Stillwater Anger Fishing Report
Fishing is continuing to be steady, particularly out on the Yellowstone, so get out there and enjoy some great late summer/early fall fishing conditions.
Flows on the Stillwater have now dropped to 400-450 cfs (cubic feet per second). While the lower river is still floatable, it’s become extremely challenging. Also, be sure and use caution at the Beartooth Drop as with lower flows, many more rocks come into play. Not too much has changed since last week in regards to fly patterns.
Hoppers and large dry flies with dropper nymphs are still the best bet. In cooler, rainy weather though, look for some smaller mayflies to be out and the fish to be keying in on them. A parachute adams or purple haze should do the trick in those conditions. Water temperatures continue to be in a comfortable range and that should only continue as days will be getting shorter and night time lows and mornings colder.
As I mentioned last week, there’s probably no real hurry to get out on the water. Nymphing this time of day will likely take fish. Once it warms up a bit later in the morning, try the big dry/hopper and dropper nymph set up. For dropper nymphs, I recommend using the standard beadhead nymphs like a hare’s ear, copper john, pheasant tail, prince, batman or lightning bug. A long dropper is usually effective and gets the fly down in the water column to where it needs to be. In windy conditions, either shorten it up or cut it off entirely.
For a big dry/hopper, a PMX in a variety of body colors, Jack Cabe, stimulator, Fat Frank, Yellowstoner Chubby or Chubby Chernobyl, also in a variety of body colors will do the trick.
Hopper fishing has been fairly active, as fish have been looking up, so don’t hesitate to experiment with hopper patterns.
I usually use size 10-12 on the Stillwater. A parachute adams or purple haze have also been taking fish even with no apparent activity, so don’t hesitate to use one of them to search likely holding water. If it’s hard to pick up out on the water, try dropping a size 14-16 off of the back of a bigger, more visible dry fly. Straight nymphing has been good too, particularly early in the day when the water is cold. Be advised that the Stillwater River Road remains closed to through traffic due to a rock slide above Cliff Swallow in the vicinity of the Midnight Canyon bridge.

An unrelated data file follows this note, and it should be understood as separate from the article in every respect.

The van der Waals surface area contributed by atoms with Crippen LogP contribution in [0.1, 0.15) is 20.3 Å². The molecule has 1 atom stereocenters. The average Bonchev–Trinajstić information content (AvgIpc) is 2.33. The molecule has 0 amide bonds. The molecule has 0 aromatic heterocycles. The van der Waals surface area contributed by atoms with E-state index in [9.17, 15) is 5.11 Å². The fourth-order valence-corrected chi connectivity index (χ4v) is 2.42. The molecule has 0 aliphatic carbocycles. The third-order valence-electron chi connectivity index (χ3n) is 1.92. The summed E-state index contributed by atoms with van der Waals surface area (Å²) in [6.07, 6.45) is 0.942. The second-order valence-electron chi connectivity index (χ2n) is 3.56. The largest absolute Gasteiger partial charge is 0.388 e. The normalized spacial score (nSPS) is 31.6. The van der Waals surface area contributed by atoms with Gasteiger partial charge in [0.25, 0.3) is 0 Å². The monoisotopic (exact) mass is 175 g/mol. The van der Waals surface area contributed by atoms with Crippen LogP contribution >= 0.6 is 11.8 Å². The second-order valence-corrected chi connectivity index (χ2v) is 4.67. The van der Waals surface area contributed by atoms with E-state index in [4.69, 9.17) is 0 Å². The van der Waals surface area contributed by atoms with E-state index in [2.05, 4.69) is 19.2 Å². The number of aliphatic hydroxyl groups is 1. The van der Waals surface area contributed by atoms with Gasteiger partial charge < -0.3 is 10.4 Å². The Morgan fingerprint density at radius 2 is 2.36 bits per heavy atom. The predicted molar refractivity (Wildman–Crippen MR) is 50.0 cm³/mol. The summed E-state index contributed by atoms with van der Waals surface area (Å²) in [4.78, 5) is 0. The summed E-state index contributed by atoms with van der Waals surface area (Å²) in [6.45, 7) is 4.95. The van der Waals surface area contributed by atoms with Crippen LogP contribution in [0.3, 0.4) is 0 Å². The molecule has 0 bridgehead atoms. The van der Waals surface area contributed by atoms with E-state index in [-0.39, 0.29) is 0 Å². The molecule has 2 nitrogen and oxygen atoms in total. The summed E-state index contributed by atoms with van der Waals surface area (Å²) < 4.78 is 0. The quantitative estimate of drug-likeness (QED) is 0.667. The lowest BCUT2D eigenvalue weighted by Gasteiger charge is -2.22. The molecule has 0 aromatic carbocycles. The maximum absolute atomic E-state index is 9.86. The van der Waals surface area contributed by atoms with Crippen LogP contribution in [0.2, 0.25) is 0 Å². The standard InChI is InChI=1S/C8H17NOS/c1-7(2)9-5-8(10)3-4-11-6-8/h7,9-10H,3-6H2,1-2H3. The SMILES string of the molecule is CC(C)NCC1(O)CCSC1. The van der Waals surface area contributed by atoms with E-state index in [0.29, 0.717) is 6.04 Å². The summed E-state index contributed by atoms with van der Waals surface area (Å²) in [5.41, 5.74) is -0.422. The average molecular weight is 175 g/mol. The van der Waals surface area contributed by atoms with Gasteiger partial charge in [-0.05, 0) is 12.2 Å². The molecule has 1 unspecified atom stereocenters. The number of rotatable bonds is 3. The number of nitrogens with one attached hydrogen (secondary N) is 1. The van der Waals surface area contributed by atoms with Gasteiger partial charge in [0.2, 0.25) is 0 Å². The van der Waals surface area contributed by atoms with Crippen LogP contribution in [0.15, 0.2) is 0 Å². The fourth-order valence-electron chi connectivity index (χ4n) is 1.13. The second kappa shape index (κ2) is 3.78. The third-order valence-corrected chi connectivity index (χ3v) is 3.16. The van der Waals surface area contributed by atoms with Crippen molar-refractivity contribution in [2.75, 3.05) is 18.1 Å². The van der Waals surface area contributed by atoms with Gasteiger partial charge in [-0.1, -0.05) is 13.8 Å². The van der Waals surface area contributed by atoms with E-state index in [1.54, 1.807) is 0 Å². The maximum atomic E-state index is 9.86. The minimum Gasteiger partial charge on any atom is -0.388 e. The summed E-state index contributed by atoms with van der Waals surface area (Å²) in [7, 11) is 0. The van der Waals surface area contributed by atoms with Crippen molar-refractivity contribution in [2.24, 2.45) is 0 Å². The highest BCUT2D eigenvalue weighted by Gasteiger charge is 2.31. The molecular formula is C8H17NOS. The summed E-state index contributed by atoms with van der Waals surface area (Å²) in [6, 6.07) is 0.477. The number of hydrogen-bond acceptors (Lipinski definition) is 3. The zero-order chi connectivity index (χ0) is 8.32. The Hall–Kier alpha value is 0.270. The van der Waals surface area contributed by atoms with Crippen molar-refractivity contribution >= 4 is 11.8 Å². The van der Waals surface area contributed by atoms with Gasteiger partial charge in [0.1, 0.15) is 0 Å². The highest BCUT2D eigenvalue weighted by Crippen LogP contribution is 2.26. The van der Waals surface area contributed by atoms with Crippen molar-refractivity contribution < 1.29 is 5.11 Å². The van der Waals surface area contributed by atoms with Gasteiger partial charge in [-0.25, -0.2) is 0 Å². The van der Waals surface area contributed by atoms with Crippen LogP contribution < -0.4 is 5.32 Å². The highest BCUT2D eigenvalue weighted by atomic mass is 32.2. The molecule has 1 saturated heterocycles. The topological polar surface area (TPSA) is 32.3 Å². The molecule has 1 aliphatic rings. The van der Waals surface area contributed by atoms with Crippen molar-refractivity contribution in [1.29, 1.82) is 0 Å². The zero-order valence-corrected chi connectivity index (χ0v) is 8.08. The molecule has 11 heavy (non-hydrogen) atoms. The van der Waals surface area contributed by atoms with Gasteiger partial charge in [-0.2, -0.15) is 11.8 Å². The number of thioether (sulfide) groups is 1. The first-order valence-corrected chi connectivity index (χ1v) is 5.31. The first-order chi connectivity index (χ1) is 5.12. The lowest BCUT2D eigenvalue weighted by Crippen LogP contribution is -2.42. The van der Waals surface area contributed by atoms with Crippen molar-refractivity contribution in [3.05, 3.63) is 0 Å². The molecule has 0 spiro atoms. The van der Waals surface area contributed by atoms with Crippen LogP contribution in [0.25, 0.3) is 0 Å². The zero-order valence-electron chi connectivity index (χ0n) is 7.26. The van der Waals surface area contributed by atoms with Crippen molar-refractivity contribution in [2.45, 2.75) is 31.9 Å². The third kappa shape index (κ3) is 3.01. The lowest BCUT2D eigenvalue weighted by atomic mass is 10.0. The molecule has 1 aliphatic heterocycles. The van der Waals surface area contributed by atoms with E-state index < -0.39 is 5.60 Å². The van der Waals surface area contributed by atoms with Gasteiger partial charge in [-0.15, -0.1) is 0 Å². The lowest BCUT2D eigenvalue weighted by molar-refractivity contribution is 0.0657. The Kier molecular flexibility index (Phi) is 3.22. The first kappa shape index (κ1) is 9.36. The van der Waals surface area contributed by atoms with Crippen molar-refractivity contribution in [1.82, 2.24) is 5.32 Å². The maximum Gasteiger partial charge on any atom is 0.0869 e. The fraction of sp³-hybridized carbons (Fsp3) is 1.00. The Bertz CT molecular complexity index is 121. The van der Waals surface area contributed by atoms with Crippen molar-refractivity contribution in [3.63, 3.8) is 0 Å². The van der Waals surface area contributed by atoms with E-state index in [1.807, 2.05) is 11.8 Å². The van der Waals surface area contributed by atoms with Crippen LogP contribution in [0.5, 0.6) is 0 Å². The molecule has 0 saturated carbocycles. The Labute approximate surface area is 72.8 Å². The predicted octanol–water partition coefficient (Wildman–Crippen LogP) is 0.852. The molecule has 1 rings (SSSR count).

The Yellowstone continues to fish very well. There are some days that are better than others, and of course some times during the day that are better than others too. The lower than normal flows have exposed shelves and other features, creating excellent holding water. The drop in water temperature has allowed the fish to move into all areas of the river.
The hopper bite has really come on lately and has been good, particularly once the day warms up by late morning or early afternoon. As with the Stillwater, there’s no real hurry to get out on the water. It’s usually best to straight nymph first thing in the day, or maybe even streamer fish, particularly on overcast or poor weather days. Nymph using both a short setup in shallow water and a longer rig in deeper water. Girdle bugs or pepperoni yuk bugs on a long dropper with a smaller beadhead nymph like a prince, hares ear or pheasant tail trailed off of it have been productive.
Recently we’ve been seeing a large, lighter color mayfly coming off in the mid to late mornings, as well as still seeing some occasional tricos on the water. This is an extremely small mayfly that is very difficult for most of us to fish. Nonetheless, it’s hard to not at least attempt to fish to rising fish. A small pattern with the right presentation always may get an eat.
The usual suspects like a Chubby Chernobyl, Yellowstoner Chubby, Yeti Hopper, Sheila Hopper, PMX or Fat Frank as a top fly along with a beadhead nymph dropper are working well for the hopper/dropper set up. Peach, pink, purple and tan have been a good body color for hoppers. Sizes 8-12 have been successful depending on the color and pattern.
Nymphs like a beadhead flashback pheasant tail or hares ear are good choices. For best results, use a long dropper. Another tactic that has been taking fish, particularly in nervous water, is to trail an ant, beetle, small hopper, or small dry fly off of a hopper on a short piece of tippet. As with the Stillwater, a smallish dry fly pattern like a purple haze can be fished as a searching fly in likely water, even with no actively feeding fish and still produce.
Excellent fishing conditions should continue to stay with us well into the fall. In addition to the hoppers, we’ll start to see some additional hatches coming on soon which always makes for some fun dry fly action. Please continue to play fish promptly and minimize their handling as it’s been a rough summer of water temperatures. Enjoy the scenery, solitude and fun that is to be had fly fishing in our area this time of year. Tight lines!
Chris Fleck owns and operates Stillwater Anglers Fly Shop and Outfitters in Columbus.